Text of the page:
Budapest Festival Orchestra
Press reviews November 30, 2015

Fischer begins with a fresh spring breeze, but finishes in gloom

Maybe a bit too gloomily?

“What an outstanding start” – writes conductor Iván Fischer in the programme notes of the Budapest Festival Orchestra’s new CD of Brahms’ Fourth Symphony. “A melodic fragment is blown around on the wind as if it were the leaf of a tree.” And you can hear that Fischer had a spring breeze in mind from the soft rustling. The woodwinds in the second movement sound just as suggestive, creating a sleepy, rosy atmosphere as if in the wake of a hearty dinner with friends.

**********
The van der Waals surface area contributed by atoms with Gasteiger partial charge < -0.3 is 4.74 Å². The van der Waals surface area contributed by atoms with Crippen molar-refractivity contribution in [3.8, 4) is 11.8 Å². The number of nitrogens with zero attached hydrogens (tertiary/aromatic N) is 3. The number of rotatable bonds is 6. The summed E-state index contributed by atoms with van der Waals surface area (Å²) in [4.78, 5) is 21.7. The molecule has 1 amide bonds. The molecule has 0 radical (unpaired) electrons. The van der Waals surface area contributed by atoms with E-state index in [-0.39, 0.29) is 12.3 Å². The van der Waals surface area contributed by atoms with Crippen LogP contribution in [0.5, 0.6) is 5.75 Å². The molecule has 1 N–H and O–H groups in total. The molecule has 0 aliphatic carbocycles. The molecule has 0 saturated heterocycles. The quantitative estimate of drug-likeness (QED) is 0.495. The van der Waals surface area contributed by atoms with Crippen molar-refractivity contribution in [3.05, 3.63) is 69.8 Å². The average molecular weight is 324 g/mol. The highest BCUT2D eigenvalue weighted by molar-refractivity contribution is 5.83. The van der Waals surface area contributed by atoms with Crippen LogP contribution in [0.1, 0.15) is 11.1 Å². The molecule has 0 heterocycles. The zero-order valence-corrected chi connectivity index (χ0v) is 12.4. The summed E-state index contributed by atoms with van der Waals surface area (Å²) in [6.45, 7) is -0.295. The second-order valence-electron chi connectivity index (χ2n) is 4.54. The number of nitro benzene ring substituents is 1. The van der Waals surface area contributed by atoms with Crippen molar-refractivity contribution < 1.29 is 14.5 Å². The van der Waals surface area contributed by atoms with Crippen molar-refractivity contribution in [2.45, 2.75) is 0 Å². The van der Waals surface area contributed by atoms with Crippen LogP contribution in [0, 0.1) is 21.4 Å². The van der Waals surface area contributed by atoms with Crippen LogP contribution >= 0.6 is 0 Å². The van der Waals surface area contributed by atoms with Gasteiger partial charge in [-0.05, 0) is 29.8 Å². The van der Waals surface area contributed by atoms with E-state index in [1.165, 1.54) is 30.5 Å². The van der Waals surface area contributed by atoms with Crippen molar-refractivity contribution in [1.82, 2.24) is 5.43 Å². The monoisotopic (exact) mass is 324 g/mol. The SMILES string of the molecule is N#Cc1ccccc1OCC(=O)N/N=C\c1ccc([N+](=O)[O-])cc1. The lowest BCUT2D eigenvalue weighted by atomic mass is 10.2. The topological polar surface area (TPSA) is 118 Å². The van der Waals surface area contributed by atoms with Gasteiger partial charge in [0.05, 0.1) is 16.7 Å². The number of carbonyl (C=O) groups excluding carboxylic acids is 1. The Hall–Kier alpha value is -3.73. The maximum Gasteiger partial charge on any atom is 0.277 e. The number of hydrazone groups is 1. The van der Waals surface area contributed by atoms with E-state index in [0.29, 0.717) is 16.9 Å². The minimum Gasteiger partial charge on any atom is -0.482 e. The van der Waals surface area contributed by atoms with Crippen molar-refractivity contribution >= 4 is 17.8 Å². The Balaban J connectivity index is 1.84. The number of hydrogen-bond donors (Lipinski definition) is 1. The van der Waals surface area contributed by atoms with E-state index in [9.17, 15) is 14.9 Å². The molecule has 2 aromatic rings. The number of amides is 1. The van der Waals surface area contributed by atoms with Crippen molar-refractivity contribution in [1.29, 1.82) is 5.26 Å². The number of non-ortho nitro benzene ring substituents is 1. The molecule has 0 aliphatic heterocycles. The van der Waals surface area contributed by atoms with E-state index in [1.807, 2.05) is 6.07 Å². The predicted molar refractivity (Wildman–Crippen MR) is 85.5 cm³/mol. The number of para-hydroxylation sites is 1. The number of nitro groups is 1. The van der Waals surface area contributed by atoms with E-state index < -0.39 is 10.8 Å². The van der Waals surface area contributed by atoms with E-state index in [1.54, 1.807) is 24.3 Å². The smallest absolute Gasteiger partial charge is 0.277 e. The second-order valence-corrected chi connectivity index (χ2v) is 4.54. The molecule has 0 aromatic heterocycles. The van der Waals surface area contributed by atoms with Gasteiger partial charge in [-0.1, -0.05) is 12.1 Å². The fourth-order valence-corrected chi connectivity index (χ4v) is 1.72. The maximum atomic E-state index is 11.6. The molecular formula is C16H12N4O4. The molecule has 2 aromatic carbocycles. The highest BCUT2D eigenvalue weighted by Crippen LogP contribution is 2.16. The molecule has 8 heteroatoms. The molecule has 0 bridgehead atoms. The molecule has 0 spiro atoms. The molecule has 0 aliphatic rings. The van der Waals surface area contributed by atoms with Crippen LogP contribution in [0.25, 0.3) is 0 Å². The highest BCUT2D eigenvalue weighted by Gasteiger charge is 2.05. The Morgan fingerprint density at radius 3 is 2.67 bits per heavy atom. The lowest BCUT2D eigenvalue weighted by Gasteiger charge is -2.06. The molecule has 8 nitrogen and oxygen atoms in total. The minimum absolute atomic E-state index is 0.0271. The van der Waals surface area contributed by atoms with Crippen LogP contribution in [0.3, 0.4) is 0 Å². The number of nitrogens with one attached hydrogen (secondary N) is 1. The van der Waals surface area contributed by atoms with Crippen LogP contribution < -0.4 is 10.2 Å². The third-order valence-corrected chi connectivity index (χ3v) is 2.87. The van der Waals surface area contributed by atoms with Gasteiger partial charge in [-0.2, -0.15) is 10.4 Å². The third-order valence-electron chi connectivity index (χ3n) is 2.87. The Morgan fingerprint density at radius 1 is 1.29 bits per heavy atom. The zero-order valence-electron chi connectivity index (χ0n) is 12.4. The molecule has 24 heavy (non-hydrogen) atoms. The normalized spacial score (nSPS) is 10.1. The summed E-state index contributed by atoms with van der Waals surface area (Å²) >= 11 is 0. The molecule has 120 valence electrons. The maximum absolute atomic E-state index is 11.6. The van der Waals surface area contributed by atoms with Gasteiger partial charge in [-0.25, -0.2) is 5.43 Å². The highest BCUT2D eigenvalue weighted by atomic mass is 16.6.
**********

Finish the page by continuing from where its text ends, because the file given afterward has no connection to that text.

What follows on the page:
For the fourth movement of this symphony, composed in 1886, Fischer uses a more explosive metaphor. In the dark variations on Bach’s theme, he hears the ‘prophetic foreboding’ of Oswald Spengler’s 1918-published work, The Decline of the West, that visualises the death of Western culture. Is this approach maybe a bit too gloomy? Gloomy or not, the Budapest Festival Orchestra play superbly once again.